After canceling 'The Nine Lives of Chloe King,' ABC Family has spared 'Make It Or Break It.' The show will return for a third season along with dramas 'The Lying Game' and 'Switched at Birth.'
On the development front, ABC Family has ordered four pilots: 'Village People,' 'Baby Daddy,' 'Intercept' and Amy Sherman-Palladino's 'Bunheads.'
"We are thrilled about our returning originals, the hugely successful summer and the exciting new pilots that will continue to deliver on our promise to offer our viewers programming that is engaging, optimistic and relatable," Kate Juergens, executive vice president of original programming and development at ABC Family, said in a statement. "Our line-up continues to resonate with our audience and we believe that the shows in development will become strong additions to our slate as well."
'Deadline' reports that the drama has been killed off after just one season, but that as ABC Family takes with one hand, it gives with the other.
Fellow newbie 'The Lying Game' has received a 12-episode back order from the network, meaning that it will now air for an entire season.
It's also been reported that ABC Family's already looking ahead by preparing to order pilot episodes of 'Strut' from 'Gilmore Girls' creator Amy Sherman-Palladino, and action drama 'Intercept.'
According to The Hollywood Reporter, the network has been busily ordering pilots and presentations, all boasting a lot of star power behind the scenes.
The CW has picked up two new pilots for the fall season. The first is an untitled family drama on a Wyoming horse farm that is being done by Gilmore Girls creator Amy Sherman-Palladino and her husband. The second is yet another television remake of La Femme Nikita (which is based on a French movie that was made into an American movie).
The latter is going to be produced by McG and have a slight change in concept from the previous versions. In this one, Nikita goes rogue and a new assassin is trained to replace her. By "replace", there's a chance they mean "exterminate".
My guess is that the new version of La Femme Nikita is going for the name-brand recognition and will evolve into something different than its predecessors, like Battlestar Galactica. Of course, if female assassins aren't your thing, you could always watch the drama on the Wyoming farm.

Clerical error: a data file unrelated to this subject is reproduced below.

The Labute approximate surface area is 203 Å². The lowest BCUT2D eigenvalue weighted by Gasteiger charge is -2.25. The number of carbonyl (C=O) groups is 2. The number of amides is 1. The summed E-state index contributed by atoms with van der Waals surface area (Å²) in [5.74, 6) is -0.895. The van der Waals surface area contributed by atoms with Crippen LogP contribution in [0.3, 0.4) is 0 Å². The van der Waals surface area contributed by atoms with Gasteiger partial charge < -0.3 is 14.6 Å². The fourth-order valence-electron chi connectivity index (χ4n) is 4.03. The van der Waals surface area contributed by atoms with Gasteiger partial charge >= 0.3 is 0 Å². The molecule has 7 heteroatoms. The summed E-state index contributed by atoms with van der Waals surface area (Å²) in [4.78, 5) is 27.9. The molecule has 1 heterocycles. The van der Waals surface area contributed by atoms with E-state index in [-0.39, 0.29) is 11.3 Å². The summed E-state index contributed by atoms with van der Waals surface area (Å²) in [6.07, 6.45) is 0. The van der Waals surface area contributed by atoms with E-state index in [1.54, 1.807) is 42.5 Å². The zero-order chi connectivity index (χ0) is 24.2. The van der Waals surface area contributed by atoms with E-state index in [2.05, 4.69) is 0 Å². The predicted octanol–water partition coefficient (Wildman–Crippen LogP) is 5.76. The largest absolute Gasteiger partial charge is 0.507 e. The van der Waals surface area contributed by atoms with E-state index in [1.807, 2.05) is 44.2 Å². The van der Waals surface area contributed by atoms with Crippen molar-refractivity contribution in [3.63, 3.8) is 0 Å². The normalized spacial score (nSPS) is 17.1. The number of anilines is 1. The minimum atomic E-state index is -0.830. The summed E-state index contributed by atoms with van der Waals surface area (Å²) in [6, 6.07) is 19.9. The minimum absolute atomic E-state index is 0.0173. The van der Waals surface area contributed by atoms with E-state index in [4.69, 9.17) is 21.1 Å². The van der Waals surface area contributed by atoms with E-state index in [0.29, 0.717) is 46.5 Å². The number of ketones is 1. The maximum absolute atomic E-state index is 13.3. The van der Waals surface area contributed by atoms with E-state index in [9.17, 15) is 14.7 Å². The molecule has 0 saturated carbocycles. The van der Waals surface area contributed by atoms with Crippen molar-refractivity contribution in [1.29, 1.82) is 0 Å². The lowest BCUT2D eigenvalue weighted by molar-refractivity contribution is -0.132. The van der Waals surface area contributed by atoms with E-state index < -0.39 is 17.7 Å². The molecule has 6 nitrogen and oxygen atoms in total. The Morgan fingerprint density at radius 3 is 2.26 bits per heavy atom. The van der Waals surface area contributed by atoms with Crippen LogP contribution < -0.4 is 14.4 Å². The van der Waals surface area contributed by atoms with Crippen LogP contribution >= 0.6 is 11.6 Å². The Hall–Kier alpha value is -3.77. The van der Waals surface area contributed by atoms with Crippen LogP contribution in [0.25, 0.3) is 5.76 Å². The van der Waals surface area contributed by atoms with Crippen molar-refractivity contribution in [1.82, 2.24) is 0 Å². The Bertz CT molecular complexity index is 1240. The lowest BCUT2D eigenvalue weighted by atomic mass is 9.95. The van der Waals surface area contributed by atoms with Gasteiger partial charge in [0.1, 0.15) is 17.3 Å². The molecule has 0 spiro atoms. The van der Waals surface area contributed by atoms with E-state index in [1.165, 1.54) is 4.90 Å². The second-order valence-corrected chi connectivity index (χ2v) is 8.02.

That's the key question being asked after the Wrap reported today that Sherman-Palladino and her husband, producer Daniel Palladino, had agreed to create a new series for the network that famously forced them out in 2006 following a contract dispute. That decision resulted in the final lame-duck season of 'Gilmore Girls' becoming a critical and ratings failure and eventually led Sherman-Palladino to create the equally unpopular Fox sitcom 'The Return of Jezebel James,' which crashed after just three episodes.
The show remains a near perfect blend of character, comedy, drama and emotion to me. So, when I read this morning that Amy Sherman-Palladino is doing aproject at HBO about a mother-daughter relationship, I let out a "yeah."
True, true, true, Amy's last show was the disappointing sitcom -- hell, call it like it was, dreadful -- The Return of Jezebel James at Fox. No excuses. It was a mess. Still, I'm more than willing to give this writer another chance to soar again.
Sherman-Palladino will write and produce a still-untitled HBO drama about three writer sisters (who live in the same building) and their "literary lioness" mother who pays more attention to their hapless brother.
"It's a story of love, hate, family -- and finding the perfect opening line," Sherman-Palladino says, suggesting that fans can expect more of the witty, rapid-fire dialogue that was a trademark of 'Gilmore Girls.'